I like his teaching about humility, though this year I prefer to think of hametz (from לחמוץ, to sour or ferment) not as ego but as sourness. Everyone needs a healthy ego. Often what holds us back from liberation is the old sour stuff: old stories and flaws and resentments, old patterns of seeing ourselves or each other in the worst light... and maybe also old habits of hopelessness and despair.
So first we seek out the hametz we need to clean out of our physical houses and our metaphysical houses. Look within for the old sour stories that no longer serve, and cast them to the burning. Then we can bring the korban Pesah we need to offer up this year -- maybe the helplessness or fatalism that we've been unwittingly nurturing. We offer up the habit, the tendency, the fear that holds us back.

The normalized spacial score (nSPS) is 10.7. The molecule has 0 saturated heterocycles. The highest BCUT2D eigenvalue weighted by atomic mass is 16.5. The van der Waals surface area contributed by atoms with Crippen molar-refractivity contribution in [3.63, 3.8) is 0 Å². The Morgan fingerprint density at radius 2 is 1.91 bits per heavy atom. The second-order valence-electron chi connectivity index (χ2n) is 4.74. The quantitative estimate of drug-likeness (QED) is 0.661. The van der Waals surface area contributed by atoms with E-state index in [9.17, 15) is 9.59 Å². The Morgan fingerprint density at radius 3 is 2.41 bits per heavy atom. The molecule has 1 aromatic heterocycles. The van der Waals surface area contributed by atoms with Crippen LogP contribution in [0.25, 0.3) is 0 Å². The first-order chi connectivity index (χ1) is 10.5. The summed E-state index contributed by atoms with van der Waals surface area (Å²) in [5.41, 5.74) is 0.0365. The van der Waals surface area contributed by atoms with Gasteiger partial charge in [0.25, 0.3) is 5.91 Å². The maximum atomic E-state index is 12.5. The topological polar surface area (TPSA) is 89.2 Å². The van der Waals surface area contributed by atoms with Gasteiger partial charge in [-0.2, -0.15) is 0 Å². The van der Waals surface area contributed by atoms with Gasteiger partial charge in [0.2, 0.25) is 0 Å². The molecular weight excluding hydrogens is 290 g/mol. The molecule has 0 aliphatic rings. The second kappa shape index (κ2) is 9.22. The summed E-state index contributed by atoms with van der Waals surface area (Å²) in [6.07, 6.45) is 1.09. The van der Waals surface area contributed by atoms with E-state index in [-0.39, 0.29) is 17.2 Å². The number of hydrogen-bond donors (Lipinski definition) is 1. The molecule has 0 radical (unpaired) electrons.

R. Lynn Gottlieb wrote:
"All that rises up bitter, all that rises up prideful, all that rises up in old ways no longer fruitful, all hametz unknown to me... may it find common grave with the dust of the Earth."
This year, I add:
May our sourness be nullified. May we offer up what we need to let go. May we mark our doorposts with reminders of who we aspire to be. And in that merit, may we go forth ready for freedom.
This is the d'varling I offered at Congregation Beth Israel of the Berkshires on Shabbat HaGadol (cross-posted to the congregational From the Rabbi blog.)